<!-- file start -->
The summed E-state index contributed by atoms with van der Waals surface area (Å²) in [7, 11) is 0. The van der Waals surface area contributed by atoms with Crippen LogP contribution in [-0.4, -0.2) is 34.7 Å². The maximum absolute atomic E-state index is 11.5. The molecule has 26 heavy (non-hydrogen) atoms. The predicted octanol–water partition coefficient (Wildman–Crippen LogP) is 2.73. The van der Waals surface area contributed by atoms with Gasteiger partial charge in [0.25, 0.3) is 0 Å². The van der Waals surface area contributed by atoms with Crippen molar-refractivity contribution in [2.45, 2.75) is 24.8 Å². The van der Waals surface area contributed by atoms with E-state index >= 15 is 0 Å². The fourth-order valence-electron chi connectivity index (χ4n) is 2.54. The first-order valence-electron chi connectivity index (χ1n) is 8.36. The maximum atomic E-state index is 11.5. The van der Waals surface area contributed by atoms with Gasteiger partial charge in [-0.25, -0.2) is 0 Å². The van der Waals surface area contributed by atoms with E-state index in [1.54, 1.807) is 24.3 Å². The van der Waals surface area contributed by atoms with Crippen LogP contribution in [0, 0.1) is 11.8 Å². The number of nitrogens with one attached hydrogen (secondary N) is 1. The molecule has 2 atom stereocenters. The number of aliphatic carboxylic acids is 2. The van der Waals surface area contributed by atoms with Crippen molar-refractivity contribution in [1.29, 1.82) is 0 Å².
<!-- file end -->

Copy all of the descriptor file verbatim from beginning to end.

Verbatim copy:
The summed E-state index contributed by atoms with van der Waals surface area (Å²) in [7, 11) is 0. The van der Waals surface area contributed by atoms with Crippen LogP contribution in [-0.4, -0.2) is 34.7 Å². The maximum absolute atomic E-state index is 11.5. The molecule has 26 heavy (non-hydrogen) atoms. The predicted octanol–water partition coefficient (Wildman–Crippen LogP) is 2.73. The van der Waals surface area contributed by atoms with Gasteiger partial charge in [0.25, 0.3) is 0 Å². The van der Waals surface area contributed by atoms with Crippen molar-refractivity contribution in [2.45, 2.75) is 24.8 Å². The van der Waals surface area contributed by atoms with E-state index >= 15 is 0 Å². The fourth-order valence-electron chi connectivity index (χ4n) is 2.54. The first-order valence-electron chi connectivity index (χ1n) is 8.36. The maximum atomic E-state index is 11.5. The van der Waals surface area contributed by atoms with Gasteiger partial charge in [-0.25, -0.2) is 0 Å². The van der Waals surface area contributed by atoms with E-state index in [1.54, 1.807) is 24.3 Å². The van der Waals surface area contributed by atoms with Crippen LogP contribution in [0, 0.1) is 11.8 Å². The number of nitrogens with one attached hydrogen (secondary N) is 1. The molecule has 2 atom stereocenters. The number of aliphatic carboxylic acids is 2. The van der Waals surface area contributed by atoms with Crippen molar-refractivity contribution in [1.29, 1.82) is 0 Å².